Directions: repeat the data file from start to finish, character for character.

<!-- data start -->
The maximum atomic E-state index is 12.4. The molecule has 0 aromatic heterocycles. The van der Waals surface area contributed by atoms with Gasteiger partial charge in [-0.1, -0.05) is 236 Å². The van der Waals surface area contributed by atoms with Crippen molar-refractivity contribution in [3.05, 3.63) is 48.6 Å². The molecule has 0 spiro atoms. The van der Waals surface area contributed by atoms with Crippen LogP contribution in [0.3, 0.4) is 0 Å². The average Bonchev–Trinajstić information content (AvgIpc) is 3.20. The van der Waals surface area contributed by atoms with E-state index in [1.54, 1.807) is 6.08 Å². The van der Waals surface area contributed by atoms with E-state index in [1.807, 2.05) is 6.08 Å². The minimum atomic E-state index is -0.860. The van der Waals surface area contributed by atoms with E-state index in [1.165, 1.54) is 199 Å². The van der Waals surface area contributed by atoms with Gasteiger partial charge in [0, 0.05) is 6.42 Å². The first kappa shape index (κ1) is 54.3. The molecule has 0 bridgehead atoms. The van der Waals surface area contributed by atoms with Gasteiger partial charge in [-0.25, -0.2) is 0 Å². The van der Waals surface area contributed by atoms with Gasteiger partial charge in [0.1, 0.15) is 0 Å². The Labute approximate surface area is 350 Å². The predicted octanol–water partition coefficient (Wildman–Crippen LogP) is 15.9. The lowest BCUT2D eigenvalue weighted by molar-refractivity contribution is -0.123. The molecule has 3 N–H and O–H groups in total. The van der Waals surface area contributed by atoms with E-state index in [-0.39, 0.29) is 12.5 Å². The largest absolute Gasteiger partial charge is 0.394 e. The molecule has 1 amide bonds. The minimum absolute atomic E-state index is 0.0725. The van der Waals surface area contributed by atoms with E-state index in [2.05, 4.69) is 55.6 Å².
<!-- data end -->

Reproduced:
The maximum atomic E-state index is 12.4. The molecule has 0 aromatic heterocycles. The van der Waals surface area contributed by atoms with Gasteiger partial charge in [-0.1, -0.05) is 236 Å². The van der Waals surface area contributed by atoms with Crippen molar-refractivity contribution in [3.05, 3.63) is 48.6 Å². The molecule has 0 spiro atoms. The van der Waals surface area contributed by atoms with Crippen LogP contribution in [0.3, 0.4) is 0 Å². The average Bonchev–Trinajstić information content (AvgIpc) is 3.20. The van der Waals surface area contributed by atoms with E-state index in [1.54, 1.807) is 6.08 Å². The van der Waals surface area contributed by atoms with E-state index in [1.807, 2.05) is 6.08 Å². The minimum atomic E-state index is -0.860. The van der Waals surface area contributed by atoms with E-state index in [1.165, 1.54) is 199 Å². The van der Waals surface area contributed by atoms with Gasteiger partial charge in [0, 0.05) is 6.42 Å². The first kappa shape index (κ1) is 54.3. The molecule has 0 bridgehead atoms. The van der Waals surface area contributed by atoms with Gasteiger partial charge in [-0.25, -0.2) is 0 Å². The van der Waals surface area contributed by atoms with Gasteiger partial charge in [0.1, 0.15) is 0 Å². The Labute approximate surface area is 350 Å². The predicted octanol–water partition coefficient (Wildman–Crippen LogP) is 15.9. The lowest BCUT2D eigenvalue weighted by molar-refractivity contribution is -0.123. The molecule has 3 N–H and O–H groups in total. The van der Waals surface area contributed by atoms with E-state index in [-0.39, 0.29) is 12.5 Å². The largest absolute Gasteiger partial charge is 0.394 e. The molecule has 1 amide bonds. The minimum absolute atomic E-state index is 0.0725. The van der Waals surface area contributed by atoms with E-state index in [2.05, 4.69) is 55.6 Å².